For legal purposes, courts today define corporations as people, but a Franklin & Marshall College philosophy professor tapped the findings of his prodigious research to explain that people are defined by their humanity.
And their humanity, Elijah E. Kresge Professor of Philosophy Bennett Helm told an audience April 17, is defined by how they bring the complexity of their emotions and reasoning to bear when dealing with life's circumstances.
"Some persons may not be human beings," said Helm, the 2012 recipient of F&M's Bradley R. Dewey Award for Outstanding Scholarship, which recognizes a faculty member who best exemplifies "the ideal of the scholar whose research efforts reflect and inspire excellence, and enlighten teaching."
"We've all heard that corporations are people, too," Helm said. "Well, they're not."
Helm spoke on a topic of his research, "Emotional Reason and What It Is to Be Human," during Common Hour, the College community's discussion held every Thursday during the academic year.
The author of two books -- "Love, Friendship, and the Self: Intimate Identification and the Sociality of Persons" (Oxford University Press 2012), and "Emotional Reason: Deliberation, Motivation, and the Nature of Value" (Cambridge University Press 2007) -- Helm argues that as an end result of deliberation, emotional reasoning is the appropriate response to a situation.
To illustrate, he refers to Mark Twain's 19th-century novel "Adventures of Huckleberry Finn," in which Huck sets off down the Mississippi River in the antebellum South with Jim, an escaped slave about whom the young white boy has conflicted emotions and judgments.
Huck doubts whether helping Jim escape is the right thing to do, but he loves Jim, and when the chance comes to turn him in, Huck chooses to protect his friend.
"Twain's point is that Huck's actions are an appropriate response," Helm told the audience in Mayser's Gymnasium. "Your emotions and judgments come together to form a single assessment."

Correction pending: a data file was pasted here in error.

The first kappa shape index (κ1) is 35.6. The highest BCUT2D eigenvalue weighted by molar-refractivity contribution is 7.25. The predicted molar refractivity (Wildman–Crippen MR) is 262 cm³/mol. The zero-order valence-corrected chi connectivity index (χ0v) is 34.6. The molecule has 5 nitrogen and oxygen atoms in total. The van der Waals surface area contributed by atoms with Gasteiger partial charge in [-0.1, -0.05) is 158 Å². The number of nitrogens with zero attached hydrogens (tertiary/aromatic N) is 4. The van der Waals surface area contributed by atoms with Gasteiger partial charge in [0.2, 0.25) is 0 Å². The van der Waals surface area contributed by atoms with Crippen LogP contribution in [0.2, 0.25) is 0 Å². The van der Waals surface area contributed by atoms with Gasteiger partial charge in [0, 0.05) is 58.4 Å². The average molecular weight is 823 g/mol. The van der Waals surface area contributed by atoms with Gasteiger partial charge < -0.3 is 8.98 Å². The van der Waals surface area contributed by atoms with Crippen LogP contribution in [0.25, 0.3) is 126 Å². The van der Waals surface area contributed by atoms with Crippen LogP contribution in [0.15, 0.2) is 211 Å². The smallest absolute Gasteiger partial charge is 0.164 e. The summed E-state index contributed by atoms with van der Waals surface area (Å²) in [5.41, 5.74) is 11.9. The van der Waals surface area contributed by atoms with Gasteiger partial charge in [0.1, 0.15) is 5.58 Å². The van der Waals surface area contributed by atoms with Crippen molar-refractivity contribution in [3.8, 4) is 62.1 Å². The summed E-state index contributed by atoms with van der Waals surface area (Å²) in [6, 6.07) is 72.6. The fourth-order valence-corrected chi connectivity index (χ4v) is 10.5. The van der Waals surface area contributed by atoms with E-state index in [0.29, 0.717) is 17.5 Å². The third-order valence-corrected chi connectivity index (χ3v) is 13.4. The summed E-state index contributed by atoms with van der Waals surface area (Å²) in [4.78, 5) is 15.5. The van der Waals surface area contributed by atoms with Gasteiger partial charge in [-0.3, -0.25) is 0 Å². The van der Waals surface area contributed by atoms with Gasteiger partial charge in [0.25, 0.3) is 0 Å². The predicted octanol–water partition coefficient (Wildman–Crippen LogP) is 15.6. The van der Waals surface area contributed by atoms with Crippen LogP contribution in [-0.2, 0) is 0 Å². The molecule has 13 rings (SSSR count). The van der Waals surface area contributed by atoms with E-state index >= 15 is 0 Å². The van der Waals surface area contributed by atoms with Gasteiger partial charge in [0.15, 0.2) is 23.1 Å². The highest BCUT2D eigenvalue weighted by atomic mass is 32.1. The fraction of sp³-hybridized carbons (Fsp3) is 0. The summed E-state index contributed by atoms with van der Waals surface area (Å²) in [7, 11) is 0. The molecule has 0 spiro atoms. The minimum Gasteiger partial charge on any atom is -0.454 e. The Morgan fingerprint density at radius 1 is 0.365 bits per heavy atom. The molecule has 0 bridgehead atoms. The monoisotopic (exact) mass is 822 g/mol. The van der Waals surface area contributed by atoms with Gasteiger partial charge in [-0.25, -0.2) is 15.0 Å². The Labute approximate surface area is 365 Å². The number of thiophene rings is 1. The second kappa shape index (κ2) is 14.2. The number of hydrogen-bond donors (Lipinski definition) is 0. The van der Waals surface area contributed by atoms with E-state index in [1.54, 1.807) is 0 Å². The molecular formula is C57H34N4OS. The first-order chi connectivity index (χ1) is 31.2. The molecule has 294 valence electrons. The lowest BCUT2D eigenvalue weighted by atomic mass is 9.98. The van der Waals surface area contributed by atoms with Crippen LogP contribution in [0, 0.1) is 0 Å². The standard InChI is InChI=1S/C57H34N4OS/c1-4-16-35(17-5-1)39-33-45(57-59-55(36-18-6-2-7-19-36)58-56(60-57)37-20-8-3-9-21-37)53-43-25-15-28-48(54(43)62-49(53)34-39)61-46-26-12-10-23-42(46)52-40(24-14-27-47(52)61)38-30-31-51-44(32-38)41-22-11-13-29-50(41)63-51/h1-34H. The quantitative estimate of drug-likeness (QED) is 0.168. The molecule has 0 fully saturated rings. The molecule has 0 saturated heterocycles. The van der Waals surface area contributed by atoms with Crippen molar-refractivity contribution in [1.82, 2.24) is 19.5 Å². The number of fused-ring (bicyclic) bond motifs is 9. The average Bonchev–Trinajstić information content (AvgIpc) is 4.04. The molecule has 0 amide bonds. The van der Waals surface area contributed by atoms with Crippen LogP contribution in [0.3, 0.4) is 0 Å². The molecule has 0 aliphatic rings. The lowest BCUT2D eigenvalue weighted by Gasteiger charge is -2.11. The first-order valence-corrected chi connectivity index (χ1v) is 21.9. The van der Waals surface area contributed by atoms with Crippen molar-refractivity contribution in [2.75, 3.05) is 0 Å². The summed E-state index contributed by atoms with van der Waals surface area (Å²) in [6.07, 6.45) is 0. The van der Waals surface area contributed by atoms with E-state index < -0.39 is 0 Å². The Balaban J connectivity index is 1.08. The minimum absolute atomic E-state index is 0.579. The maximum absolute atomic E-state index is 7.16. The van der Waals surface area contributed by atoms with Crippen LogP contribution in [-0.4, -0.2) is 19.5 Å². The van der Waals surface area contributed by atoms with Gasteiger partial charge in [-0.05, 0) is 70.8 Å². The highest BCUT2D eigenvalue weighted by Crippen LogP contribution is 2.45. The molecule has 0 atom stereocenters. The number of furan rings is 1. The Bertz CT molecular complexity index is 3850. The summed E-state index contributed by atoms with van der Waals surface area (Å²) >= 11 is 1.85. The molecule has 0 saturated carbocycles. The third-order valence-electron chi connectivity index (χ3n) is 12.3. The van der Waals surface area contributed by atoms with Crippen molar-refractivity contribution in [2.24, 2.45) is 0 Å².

To be a person is to be responsible for who you are, the professor said. Interpret your emotions by understanding what makes you emotional, he said, then used himself as an example, angry at a rabbit and fearful of a hailstorm.
Why? The rabbit is eating the vegetables in his garden and the hailstorm threatens to damage his garden's crops.
"Interpreting our emotions can make them determinant," Helm said. "Emotions are fundamental to our ability to reason."
Sophomore Anne Dolan, a government major, said she was intrigued by Helm's idea that emotion and reason work in tandem.
"He made an interesting point that they can be based off each other and that you can come to the right conclusion," Dolan said.
Senior Sean Davis, a philosophy major, was skeptical, particularly in terms of anger.
"I don't think you can box in an appropriate reaction and call it rational," Davis said.
Now writing a third book, Helm's works and publications on action theory, moral psychology, the nature of emotions, and the metaphysics of the self are considered at the forefront of current thinking.
In 2012, Helm and two colleagues, University of California-Riverside's Agnieszka Jaworska and Vassar College's Jeffrey Seidman, received a $640,000 grant from the prestigious John Templeton Foundation to support a research project titled "Love and Human Agency: An Interdisciplinary Investigation."
The team is studying the role of love and caring in human freedom and other aspects of human agency -- the capacity to make choices and to impose those choices on the world. The research team anticipates the project will result in two or more books, dozens of peer-reviewed academic articles in a variety of disciplines, and presentations at major national and international conferences.